Learning a new language, especially as an adult, is hard. It can feel like there’s no space in your brain for new vocabulary, it’s hard to remember grammar rules and the pronunciation just doesn’t sound right no matter what facial gymnastics you try.
But for those who have mastered a language other than their mother tongue, have you noticed a shift in your personality depending on what language you are speaking? Or perhaps you are still learning and feel frustrated at not being able to express your ‘true’ personality in the newer language?
Your attitude to a language and the cultural values you place on it play a part in how you label your personality when speaking that language, say experts at Stockholm University.
Nathan Joel Young is a lecturer at Stockholm University’s Centre for Research on Bilingualism and a Marie Curie research fellow at the University of Oslo, with a PhD in Linguistics. He says the idea that our personalities shift when we speak different languages is linked to personal history. “It’s about how you think about the place where that language is from, or where you are getting that experience of the language – for example home, work, TV.”
One exception to this culture and history link is how well you speak a language.
“I’m sorry, I’m much funnier in Swedish!” exclaimed a friend to me once. Thinking she was not feeling confident in her English, I assured her she was funny and we moved on.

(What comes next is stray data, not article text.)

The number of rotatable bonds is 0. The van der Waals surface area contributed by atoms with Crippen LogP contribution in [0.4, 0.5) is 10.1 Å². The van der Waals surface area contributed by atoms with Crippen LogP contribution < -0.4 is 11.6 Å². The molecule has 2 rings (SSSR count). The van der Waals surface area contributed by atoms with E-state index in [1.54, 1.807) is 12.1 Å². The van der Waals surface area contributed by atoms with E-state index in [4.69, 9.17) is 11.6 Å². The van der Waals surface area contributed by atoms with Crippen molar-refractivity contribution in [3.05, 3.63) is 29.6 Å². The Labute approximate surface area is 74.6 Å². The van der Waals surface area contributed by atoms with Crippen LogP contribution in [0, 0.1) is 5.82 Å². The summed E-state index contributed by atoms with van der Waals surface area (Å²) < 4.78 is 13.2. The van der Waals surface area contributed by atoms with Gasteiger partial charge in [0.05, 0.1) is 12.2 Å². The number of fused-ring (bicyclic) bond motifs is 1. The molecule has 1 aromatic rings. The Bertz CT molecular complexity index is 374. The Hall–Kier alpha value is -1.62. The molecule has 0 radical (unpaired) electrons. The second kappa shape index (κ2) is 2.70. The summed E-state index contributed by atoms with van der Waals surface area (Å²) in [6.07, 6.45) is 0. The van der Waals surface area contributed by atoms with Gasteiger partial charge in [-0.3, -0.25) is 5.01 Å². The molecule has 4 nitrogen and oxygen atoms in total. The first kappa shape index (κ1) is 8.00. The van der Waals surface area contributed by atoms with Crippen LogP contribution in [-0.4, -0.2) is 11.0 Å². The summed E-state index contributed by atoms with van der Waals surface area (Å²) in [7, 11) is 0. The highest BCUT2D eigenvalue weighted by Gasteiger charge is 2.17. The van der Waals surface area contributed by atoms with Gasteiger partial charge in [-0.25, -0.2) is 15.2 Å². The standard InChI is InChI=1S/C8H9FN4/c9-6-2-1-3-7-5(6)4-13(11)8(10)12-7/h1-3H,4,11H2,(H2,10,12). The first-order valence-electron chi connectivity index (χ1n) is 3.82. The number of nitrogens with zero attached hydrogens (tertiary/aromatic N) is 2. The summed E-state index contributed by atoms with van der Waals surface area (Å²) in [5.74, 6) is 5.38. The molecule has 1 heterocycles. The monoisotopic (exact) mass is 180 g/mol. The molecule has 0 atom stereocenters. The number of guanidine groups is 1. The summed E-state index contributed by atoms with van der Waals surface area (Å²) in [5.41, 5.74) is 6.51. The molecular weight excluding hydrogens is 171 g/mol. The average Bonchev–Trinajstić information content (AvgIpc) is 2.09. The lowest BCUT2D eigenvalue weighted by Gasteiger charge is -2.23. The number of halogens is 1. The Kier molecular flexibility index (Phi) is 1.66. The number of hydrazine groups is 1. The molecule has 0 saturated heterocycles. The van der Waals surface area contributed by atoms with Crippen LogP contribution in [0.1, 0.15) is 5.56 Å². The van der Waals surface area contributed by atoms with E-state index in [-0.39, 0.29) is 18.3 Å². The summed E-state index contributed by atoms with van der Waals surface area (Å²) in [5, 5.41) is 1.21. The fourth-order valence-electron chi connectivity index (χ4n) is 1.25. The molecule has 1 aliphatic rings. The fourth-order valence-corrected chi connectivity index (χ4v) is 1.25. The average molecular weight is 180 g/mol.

New language, new personality
According to a number of studies over the years, there is truth to the idea that your personality can change when you switch between languages.
While many of us can relate anecdotally to these feelings of personality shifts, US research published in the Journal of Consumer Research indicates bilinguals may unconsciously switch personalities depending on the language they are using. The study looked at groups of bilingual Hispanic women and found changes in their self-perception, also known as ‘frame shifting’.
The women categorised themselves as more assertive, self-sufficient and extroverted when speaking Spanish compared to English. “Language can be a cue that activates different culture-specific frames,” the researchers said.
Learn more about Stockholm University’s Centre for Research on Bilingualism
Klara Skogmyr Marian, is an assistant professor and researcher at the Centre for Research on Bilingualism at Stockholm University, a researcher at the University of Neuchâtel, Switzerland, and an author, whose expertise is in social aspects of language learning and bilingualism. She says: “The question about personality effects is interesting and I am sure that many people recognise themselves in feeling like slightly different people when communicating in different languages.”
Culture, roles and language: it’s personal
How you experience or view a culture, and its language, will influence how you feel when you speak that language.
“Your own attitudes towards a culture and a language come into play, and what you associate with that culture. This might make you act differently and feel differently when you speak,” says Klara. “How others perceive you, your culture, and the languages you speak might also affect how you feel yourself.”
And, because bilinguals use language in different parts of their lives and with different people, depending on how and where you are speaking, your impression and behaviour will be different.